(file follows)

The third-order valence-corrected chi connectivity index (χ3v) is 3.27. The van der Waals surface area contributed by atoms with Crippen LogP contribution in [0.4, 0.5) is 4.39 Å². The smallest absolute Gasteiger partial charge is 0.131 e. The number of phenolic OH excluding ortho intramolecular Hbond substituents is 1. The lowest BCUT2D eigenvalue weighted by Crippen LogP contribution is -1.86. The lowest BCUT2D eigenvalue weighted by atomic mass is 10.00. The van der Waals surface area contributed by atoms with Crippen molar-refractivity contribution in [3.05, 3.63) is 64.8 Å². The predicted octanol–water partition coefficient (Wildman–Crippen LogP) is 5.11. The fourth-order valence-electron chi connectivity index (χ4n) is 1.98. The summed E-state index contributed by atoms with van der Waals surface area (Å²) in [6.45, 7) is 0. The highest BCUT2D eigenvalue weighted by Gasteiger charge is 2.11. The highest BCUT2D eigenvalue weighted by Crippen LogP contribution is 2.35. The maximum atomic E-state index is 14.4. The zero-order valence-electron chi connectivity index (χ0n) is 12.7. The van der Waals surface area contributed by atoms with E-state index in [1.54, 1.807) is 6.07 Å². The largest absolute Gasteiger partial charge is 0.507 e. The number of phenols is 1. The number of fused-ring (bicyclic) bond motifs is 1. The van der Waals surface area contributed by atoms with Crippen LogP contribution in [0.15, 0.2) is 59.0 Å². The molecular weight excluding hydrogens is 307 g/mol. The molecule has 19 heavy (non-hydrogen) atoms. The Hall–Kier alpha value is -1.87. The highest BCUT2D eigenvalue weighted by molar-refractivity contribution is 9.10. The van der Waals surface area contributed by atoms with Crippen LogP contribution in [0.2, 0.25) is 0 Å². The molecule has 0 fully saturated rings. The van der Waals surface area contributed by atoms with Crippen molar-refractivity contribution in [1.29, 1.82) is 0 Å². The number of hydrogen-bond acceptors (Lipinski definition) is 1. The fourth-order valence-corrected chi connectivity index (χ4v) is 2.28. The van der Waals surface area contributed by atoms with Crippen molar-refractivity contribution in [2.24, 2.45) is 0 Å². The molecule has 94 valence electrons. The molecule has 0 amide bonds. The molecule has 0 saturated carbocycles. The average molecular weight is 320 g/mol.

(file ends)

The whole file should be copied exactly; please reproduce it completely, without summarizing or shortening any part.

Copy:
The third-order valence-corrected chi connectivity index (χ3v) is 3.27. The van der Waals surface area contributed by atoms with Crippen LogP contribution in [0.4, 0.5) is 4.39 Å². The smallest absolute Gasteiger partial charge is 0.131 e. The number of phenolic OH excluding ortho intramolecular Hbond substituents is 1. The lowest BCUT2D eigenvalue weighted by Crippen LogP contribution is -1.86. The lowest BCUT2D eigenvalue weighted by atomic mass is 10.00. The van der Waals surface area contributed by atoms with Crippen molar-refractivity contribution in [3.05, 3.63) is 64.8 Å². The predicted octanol–water partition coefficient (Wildman–Crippen LogP) is 5.11. The fourth-order valence-electron chi connectivity index (χ4n) is 1.98. The summed E-state index contributed by atoms with van der Waals surface area (Å²) in [6.45, 7) is 0. The highest BCUT2D eigenvalue weighted by Gasteiger charge is 2.11. The highest BCUT2D eigenvalue weighted by Crippen LogP contribution is 2.35. The maximum atomic E-state index is 14.4. The zero-order valence-electron chi connectivity index (χ0n) is 12.7. The van der Waals surface area contributed by atoms with E-state index in [1.54, 1.807) is 6.07 Å². The largest absolute Gasteiger partial charge is 0.507 e. The number of phenols is 1. The number of fused-ring (bicyclic) bond motifs is 1. The van der Waals surface area contributed by atoms with Crippen LogP contribution in [0.15, 0.2) is 59.0 Å². The molecular weight excluding hydrogens is 307 g/mol. The molecule has 19 heavy (non-hydrogen) atoms. The Hall–Kier alpha value is -1.87. The highest BCUT2D eigenvalue weighted by molar-refractivity contribution is 9.10. The van der Waals surface area contributed by atoms with Crippen LogP contribution in [0.2, 0.25) is 0 Å². The molecule has 0 fully saturated rings. The van der Waals surface area contributed by atoms with Crippen molar-refractivity contribution in [1.29, 1.82) is 0 Å². The number of hydrogen-bond acceptors (Lipinski definition) is 1. The fourth-order valence-corrected chi connectivity index (χ4v) is 2.28. The van der Waals surface area contributed by atoms with Crippen molar-refractivity contribution in [2.24, 2.45) is 0 Å². The molecule has 94 valence electrons. The molecule has 0 amide bonds. The molecule has 0 saturated carbocycles. The average molecular weight is 320 g/mol.